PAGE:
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Comic Relief at the Black Hills Roundup
Rodeo clown is registered nurse during the week, rodeo clown on weekends
Belle Fourche, S.D. (May 24, 2021) – Rodeo clown Trent McFarland loves to make people laugh, and that’s exactly what he plans on doing when he gets to the 102nd annual Black Hills Roundup June 30-July 4.
The Autaugaville, Alabama man will bring a bevy of acts with him, all with the goal of tickling fans’ funny bones throughout the two and a half hour show in Belle Fourche.
From his Wrangler Roadster to his mule named Barthol-The-Mule and his trick rope, McFarland knows how to entertain.
He grew up the son of Sid McFarland, who also works as a rodeo clown. By the time he was twelve years old, he was working alongside his dad, in the rodeo arena, and when he was fifteen, he was doing it every weekend.
During the week, McFarland serves as a registered nurse first assistant in surgery. His schedule is flexible; he works on the days he’s home in Alabama, and because of the need for RNs, he knows his job will be there when he takes time off to clown rodeos. This summer, he’ll leave the operating room for the rodeo road for two months before coming back home. “Luckily for me, the demand is so high for nurses that they need me.”
McFarland works forty weekends a year, traveling from coast to coast and border to border. Two years ago, within one month’s time, he worked a show in Florida, then headed to northern Minnesota. From there, he went to a rodeo in Montana, then west to California, then to New Jersey a few weeks later. “I ended up firing the guy who booked that run,” he laughed, since he does his own booking.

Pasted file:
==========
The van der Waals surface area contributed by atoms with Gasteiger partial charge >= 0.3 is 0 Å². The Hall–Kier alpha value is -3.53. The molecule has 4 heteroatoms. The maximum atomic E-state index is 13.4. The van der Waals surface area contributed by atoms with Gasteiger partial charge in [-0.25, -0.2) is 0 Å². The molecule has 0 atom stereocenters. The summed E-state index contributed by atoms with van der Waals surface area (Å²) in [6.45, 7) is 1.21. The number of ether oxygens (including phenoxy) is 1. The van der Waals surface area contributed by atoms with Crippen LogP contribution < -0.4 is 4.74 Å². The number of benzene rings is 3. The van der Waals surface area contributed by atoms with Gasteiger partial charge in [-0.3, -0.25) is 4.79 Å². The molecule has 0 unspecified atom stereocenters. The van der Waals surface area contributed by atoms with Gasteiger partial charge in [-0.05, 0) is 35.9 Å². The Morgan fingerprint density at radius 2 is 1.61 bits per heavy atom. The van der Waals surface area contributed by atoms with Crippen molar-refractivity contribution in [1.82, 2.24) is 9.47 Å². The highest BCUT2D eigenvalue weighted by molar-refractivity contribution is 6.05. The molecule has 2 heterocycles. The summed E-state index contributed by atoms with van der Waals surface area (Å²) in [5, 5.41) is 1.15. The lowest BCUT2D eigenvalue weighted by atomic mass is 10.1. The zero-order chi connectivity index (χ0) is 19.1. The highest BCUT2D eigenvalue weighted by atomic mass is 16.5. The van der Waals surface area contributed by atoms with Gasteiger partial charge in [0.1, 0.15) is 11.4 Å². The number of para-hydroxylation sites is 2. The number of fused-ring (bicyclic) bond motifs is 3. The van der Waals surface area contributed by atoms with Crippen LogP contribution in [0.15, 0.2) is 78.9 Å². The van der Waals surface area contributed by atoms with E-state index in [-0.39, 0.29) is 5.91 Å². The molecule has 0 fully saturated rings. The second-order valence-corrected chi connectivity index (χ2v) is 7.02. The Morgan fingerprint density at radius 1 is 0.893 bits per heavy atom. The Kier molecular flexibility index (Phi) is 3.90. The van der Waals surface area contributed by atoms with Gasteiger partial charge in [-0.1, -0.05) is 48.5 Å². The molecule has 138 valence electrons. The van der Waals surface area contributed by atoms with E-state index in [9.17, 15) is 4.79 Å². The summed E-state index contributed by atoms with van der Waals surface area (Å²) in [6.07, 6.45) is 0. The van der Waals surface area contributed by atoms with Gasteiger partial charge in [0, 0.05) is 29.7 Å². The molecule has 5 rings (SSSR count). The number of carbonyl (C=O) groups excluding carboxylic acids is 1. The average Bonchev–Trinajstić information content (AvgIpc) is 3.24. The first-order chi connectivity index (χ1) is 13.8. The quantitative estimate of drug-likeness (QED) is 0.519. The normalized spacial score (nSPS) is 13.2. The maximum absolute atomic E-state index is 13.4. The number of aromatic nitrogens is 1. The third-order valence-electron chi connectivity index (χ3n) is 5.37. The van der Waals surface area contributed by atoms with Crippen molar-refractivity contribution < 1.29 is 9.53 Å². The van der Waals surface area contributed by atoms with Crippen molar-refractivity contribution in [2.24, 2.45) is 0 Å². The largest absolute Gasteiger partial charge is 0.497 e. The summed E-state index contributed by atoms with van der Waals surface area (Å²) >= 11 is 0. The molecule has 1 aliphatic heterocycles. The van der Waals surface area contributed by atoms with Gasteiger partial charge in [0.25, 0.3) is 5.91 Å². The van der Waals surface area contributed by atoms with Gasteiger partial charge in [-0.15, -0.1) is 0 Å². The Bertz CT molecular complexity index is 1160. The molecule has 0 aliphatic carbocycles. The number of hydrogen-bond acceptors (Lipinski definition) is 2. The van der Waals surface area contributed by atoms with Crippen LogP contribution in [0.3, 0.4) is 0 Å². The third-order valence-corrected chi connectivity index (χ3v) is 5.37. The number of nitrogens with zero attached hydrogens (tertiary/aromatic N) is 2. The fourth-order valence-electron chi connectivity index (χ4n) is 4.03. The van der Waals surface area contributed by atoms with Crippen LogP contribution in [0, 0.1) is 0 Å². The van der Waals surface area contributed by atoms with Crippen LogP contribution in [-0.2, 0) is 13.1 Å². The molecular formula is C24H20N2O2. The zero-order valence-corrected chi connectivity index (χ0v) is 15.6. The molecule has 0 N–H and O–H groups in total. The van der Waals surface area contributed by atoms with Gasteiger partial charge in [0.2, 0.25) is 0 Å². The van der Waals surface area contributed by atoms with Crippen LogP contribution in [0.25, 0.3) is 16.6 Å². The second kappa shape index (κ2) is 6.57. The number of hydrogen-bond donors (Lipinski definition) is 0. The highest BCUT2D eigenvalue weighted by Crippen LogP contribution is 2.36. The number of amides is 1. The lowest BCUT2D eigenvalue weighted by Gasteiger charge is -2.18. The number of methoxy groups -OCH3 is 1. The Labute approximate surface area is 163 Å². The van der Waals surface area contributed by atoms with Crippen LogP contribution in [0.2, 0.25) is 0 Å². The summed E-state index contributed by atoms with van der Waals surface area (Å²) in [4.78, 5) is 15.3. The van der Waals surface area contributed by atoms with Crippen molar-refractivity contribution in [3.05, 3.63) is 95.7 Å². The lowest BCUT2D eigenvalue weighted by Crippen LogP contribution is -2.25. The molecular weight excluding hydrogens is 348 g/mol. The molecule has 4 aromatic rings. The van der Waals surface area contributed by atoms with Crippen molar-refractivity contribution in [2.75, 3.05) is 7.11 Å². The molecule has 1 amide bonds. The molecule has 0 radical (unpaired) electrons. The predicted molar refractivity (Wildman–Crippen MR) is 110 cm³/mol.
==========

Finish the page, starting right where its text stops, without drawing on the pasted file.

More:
Like a typical clown, McFarland can poke fun at both of his careers. “I’m a male nurse who wears makeup on the weekends,” he laughs. “After a bad accident (in the rodeo arena) I know how to take care of myself.”
And another one-liner: “I try out all my new material in the operating room. The patients are already anesthetized, so they don’t know if the jokes are bad.”
His second career came in handy last year, when rodeos were canceled due to the pandemic. “I was so relieved to have a job,” he said. It was a great time to refresh and relax. “I got to recharge my batteries, slow down and refocus. It made me appreciate rodeo more.”
McFarland and his wife Wendy have two sons, ages five and six, who help with their daddy’s act. He keeps his jokes and acts clean. “I pride myself on clean family entertainment. If I can’t do it in front of my grandma or the preacher then you won’t see me do it. There aren’t many things in America you can take your kids to, but you can bring them to the Roundup and know it will be a wholesome family event.”
The Black Hills Roundup kicks off June 30 with a ranch rodeo at 7 pm. It continues with a performance at 7 pm on July 1-3 and a 3 pm performance on July 4. Family night is July 1; July 2 is Chutes for Charity night, and July 3 is Tough Enough to Wear Pink night. July 4 is Military and First Responders Day.
Tickets for Family Night, July 1, are 4 for $48 and can be purchased online at blackhillsroundup.com/p/tickets–deals
For more information, visit the website at BlackHillsRoundup.com or call the Black Hills Roundup Office at the Tri-State Museum and Visitor Center at 415 Fifth Avenue, Belle Fourche, S.D. (605.723.2010).